Tablet grab
Someone entered an unlocked 2010 Honda Civic parked at a Bentley Lane home in Stony Brook on July 25 and stole an iPad tablet. The incident occurred sometime between 5:13 and 8 p.m.

That Chase
Someone stole money from the Chase bank account of someone who lives on Pheasant Court in Stony Brook. The incident happened sometime around 9:18 p.m. on July 24.

Infiniti window shattered
Someone entered a locked 2012 Infiniti by shattering the rear driver side window and stole money from the car. The car was parked at World Gym in Setauket on Mark Tree Road. The incident happened sometime between 2 and 3 p.m. on July 24.

Stop & Punch
Police said a woman reported that a man punched her in the face while at Stop & Shop on Route 25A in Setauket-East Setauket on July 24 at 9 p.m. She said the punch caused a cut lip.

Stop for a DWI
A 32-year-old man from Medford was arrested in Smithtown on July 25 at about 2:30 a.m. and charged with driving while intoxicated. Police said he was pulled over at Route 25 and Terry Road in Smithtown after failing to stop for a red traffic light.

To the left, to the left
Police said a 34-year-old man from Nesconset was arrested on July 23 at 12:07 a.m. and charged with driving while intoxicated. According to police, the man, who was driving westbound on Lake Avenue in Nesconset, was pulled over after he failed to signal left and was observed speeding.

Sloppy DWI
A 20-year-old woman from Setauket was arrested in Nesconset on July 23 and charged with driving while intoxicated. Police said she was driving eastbound on Route 25 at 2:20 a.m. in a 2009 Jeep and failed to maintain a single lane of travel, driving onto the shoulder of the road.

Missing jewels
Someone stole a jewelry box on the bathroom vanity of a home on Nissequogue River Road in Smithtown sometime between July 25 at 10 a.m. and July 26 at 9 a.m.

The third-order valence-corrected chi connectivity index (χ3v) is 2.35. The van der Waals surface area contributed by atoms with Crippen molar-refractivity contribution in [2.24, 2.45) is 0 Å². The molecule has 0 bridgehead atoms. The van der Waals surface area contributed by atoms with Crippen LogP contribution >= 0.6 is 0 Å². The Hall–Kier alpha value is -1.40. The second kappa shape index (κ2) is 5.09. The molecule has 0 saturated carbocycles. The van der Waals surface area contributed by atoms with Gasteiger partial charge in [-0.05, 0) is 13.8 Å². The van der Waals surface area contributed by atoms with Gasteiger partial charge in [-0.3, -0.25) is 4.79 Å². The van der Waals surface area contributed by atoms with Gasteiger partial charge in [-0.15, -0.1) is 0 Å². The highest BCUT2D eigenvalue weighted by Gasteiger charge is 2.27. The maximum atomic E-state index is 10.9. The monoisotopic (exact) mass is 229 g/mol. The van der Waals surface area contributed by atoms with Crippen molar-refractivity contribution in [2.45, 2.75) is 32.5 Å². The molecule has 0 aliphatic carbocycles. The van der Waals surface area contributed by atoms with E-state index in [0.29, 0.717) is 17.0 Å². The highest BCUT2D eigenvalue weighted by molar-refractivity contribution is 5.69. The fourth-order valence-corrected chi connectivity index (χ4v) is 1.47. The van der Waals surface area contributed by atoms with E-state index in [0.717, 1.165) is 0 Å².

Hotel heist
A woman from Madison Street in Smithtown told police she gave someone a deposit on what she thought was a six-night stay at a hotel, but the person had no connection to the hotel. The bank transfer occurred on July 17 at about 10 p.m.

Car parts jacked
Tires and rims were stolen off of a 2015 Chevy parked at Enterprise Rent-A-Car on East Main Street in Smithtown on July 21 at 8:45 p.m.

A dark day
Someone took Ray-Ban and red Maui Jim sunglasses and jewelry by breaking a rear driver-side window of a BMW parked at Carrabba’s Italian Grill on Smithtown Bypass in Smithtown on July 22.

School graffiti reported
An unknown person made graffiti at the R.J.O. Intermediate School on Old Dock Road in Kings Park by spray-painting two walls sometime between noon and 1:49 p.m. on July 25.

Cadillac grab
Someone stole a 2009 Cadillac containing property from St. Johnland Nursing Center on Sunken Meadow Road in Kings Park sometime on July 23 at 11:20 p.m. to July 24 at 8:30 a.m.

Lights out
Someone damaged the left taillights of two vehicles on Ellen Place in Kings Park on July 23 sometime between 11:30 and 11:45 p.m. There have been no arrests.

Astros second baseman and catcher is originally from Kings Park

Craig Biggio and wife Patty greet the crowd at an MLB Hall of Fame induction parade. Photo by Clayton Collier

By Clayton Collier